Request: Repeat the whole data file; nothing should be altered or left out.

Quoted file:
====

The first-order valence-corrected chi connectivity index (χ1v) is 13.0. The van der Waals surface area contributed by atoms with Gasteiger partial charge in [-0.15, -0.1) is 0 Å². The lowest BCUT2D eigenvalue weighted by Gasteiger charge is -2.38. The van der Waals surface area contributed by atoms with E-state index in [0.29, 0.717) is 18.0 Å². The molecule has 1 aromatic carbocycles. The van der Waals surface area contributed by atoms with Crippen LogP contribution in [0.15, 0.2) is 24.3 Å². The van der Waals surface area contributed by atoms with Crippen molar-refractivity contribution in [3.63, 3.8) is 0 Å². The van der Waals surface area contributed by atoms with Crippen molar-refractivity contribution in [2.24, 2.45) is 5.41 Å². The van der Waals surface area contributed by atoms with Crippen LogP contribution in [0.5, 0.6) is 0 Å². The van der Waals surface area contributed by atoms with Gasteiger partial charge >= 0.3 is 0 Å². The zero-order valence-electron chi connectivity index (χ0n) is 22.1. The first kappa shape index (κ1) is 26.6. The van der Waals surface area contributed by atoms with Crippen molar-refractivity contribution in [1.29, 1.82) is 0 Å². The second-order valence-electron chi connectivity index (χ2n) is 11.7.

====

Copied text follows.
The first-order valence-corrected chi connectivity index (χ1v) is 13.0. The van der Waals surface area contributed by atoms with Gasteiger partial charge in [-0.15, -0.1) is 0 Å². The lowest BCUT2D eigenvalue weighted by Gasteiger charge is -2.38. The van der Waals surface area contributed by atoms with E-state index in [0.29, 0.717) is 18.0 Å². The molecule has 1 aromatic carbocycles. The van der Waals surface area contributed by atoms with Crippen LogP contribution in [0.15, 0.2) is 24.3 Å². The van der Waals surface area contributed by atoms with Crippen molar-refractivity contribution in [3.63, 3.8) is 0 Å². The van der Waals surface area contributed by atoms with Crippen molar-refractivity contribution in [2.24, 2.45) is 5.41 Å². The van der Waals surface area contributed by atoms with Crippen LogP contribution in [0.5, 0.6) is 0 Å². The van der Waals surface area contributed by atoms with Gasteiger partial charge >= 0.3 is 0 Å². The zero-order valence-electron chi connectivity index (χ0n) is 22.1. The first kappa shape index (κ1) is 26.6. The van der Waals surface area contributed by atoms with Crippen molar-refractivity contribution in [1.29, 1.82) is 0 Å². The second-order valence-electron chi connectivity index (χ2n) is 11.7.